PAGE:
“You American Jewish leaders, you are not casual observers to the conflict. You are active participants in the conflict,” said Sam Bahour, an activist businessman who spent enough time in the United States to know how to connect to this audience and is successful enough that he can be outspoken.

That morning, he had left his home in Ramallah at 6:40 a.m. for what should have been a 20-minute trip to meet us at a Bethlehem hotel. But the line at the checkpoint delayed him until nearly 9 a.m.

“The system of occupation is made for me to say that I don’t want to go to Bethlehem anymore,” he said with well-rehearsed irritation. “But I’m here because you are Jewish. And what you see will not sit well if you have any value system at all.”

At a time when many American Jews are disenchanted with this conversation, feel no hope in a peace process, feel rejected by the Israeli government, are fed up with the Palestinian leadership and disgusted with our own, Bahour’s words — echoed by others that week — landed like a metaphorical gauntlet. Especially when examples of Palestinian nonviolent resistance undermine one of the basic assumptions of American Jewish attitudes toward the conflict: that there is no peace because all Palestinians worship violence.

What if that isn’t always true?


First, there are data. One morning, Jamil Rabah, co-director of Near East Consulting, shared the results of his latest polling of Palestinians in the West Bank and Gaza. Roughly two-thirds favor a peaceful approach to ending the conflict, and one-third advocate for armed struggle. Rabah added his personal observation that more than 90% of those who do support violence say it should be trained against Israeli soldiers and settlers who carry weapons, not against civilians.

I’ll be honest: I’m skeptical of that 90%, given all the innocent Israeli civilians killed and injured. But I compared Rabah’s numbers with other surveys, and did find the same overall pattern. Polling by the Palestinian Center for Policy and Survey Research, done in October, found that 67% support nonviolent, popular resistance while 35% say that the most effective means of creating a Palestinian state alongside Israel is armed action.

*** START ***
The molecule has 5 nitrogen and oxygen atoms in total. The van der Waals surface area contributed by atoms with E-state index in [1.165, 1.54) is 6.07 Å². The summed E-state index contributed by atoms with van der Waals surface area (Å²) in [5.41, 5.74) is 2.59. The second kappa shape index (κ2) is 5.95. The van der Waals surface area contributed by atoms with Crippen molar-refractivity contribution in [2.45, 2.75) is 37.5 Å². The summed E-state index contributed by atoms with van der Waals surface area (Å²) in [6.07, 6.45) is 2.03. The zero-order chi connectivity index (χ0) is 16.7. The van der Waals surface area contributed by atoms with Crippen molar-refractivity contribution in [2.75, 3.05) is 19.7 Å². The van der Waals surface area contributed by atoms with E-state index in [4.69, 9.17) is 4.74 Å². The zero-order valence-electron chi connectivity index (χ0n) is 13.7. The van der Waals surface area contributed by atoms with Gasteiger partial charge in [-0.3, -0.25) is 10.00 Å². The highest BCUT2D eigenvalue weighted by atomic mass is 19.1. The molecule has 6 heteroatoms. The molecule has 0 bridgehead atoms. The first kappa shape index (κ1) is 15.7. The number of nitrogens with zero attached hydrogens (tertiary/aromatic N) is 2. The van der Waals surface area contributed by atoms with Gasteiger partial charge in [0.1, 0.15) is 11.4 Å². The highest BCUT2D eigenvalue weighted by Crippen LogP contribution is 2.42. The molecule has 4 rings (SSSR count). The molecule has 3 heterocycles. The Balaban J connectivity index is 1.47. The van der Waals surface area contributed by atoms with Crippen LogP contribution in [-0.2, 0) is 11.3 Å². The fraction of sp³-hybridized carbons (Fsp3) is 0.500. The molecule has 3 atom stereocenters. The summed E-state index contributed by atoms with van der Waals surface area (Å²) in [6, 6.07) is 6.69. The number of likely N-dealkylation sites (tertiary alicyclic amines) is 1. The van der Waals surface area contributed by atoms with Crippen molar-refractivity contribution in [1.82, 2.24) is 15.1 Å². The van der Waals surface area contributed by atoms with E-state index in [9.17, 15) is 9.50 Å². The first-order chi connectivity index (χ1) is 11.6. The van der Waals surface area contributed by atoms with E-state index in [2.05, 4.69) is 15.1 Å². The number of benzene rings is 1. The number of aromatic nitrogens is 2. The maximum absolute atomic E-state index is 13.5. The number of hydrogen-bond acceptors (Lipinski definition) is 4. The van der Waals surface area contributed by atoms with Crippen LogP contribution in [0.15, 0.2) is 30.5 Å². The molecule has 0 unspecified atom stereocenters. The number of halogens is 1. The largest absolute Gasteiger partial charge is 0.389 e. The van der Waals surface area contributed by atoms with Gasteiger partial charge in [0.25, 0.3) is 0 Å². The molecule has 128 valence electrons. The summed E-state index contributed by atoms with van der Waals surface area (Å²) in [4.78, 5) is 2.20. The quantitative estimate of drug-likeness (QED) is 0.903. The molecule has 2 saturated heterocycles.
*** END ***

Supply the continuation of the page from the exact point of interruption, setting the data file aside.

While trust in political leadership, both Palestinian and Israeli, is at dangerous lows, a healthy majority says it believes in nonviolence.

Yet when many American Jews close their eyes and imagine a Palestinian activist, they see only a young man with a bandana wrapped around half his face hurling stones and spewing anger. We fail to notice that for every one of such men, there are two like the Palestinians I met at the Aida refugee camp just north of Bethlehem.

I expected a camp filled with tents or other flimsy structures, and when Aida was established in 1950, that was indeed what it looked like, housing refugees from two nearby villages. Since then, its population has swelled. It now is home to residents from 27 villages in what can best be described as the Palestinian equivalent of an overcrowded urban ghetto.

Salah Ajarma runs a youth center in the Aida refugee camp. Image by Ruth Wolman

“We built everything ourselves,” said Salah Ajarma, who was born in the camp. All these years later, the temporary has become permanent. The streets are narrow and winding, canopied by wires strung in loops and tangles above our heads. Walls are scarred with graffiti and pockmarked with bullet holes. The smell of sewage chased after us like a rabid dog.

“We live in jail,” Ajarma said as we walked through the streets darkened by a lack of electricity. But this “jail” has a deceptively open door. Residents are not required to stay in Aida — Ajarma’s uncle lives in Jordan; his sister is in Ramallah, and he has a brother in the States — but they argue that they can’t afford to move.

And they are reluctant to surrender their status as refugees in the hopes that one day they will return “home.” At the gate to the camp is affixed a giant replica of a house key.

Is holding on to this hope futile, unrealistic? I think so. It fits into the refrain that Palestinians choose to remain refugees three generations on. But it’s their decision to resist and make the best of it.

The camp has no health center and only one school, so residents created a playground and soccer field on the camp’s border. Ajarma is co-founder and director of the Lajee Center, which provides cultural and educational opportunities to the youth of Aida.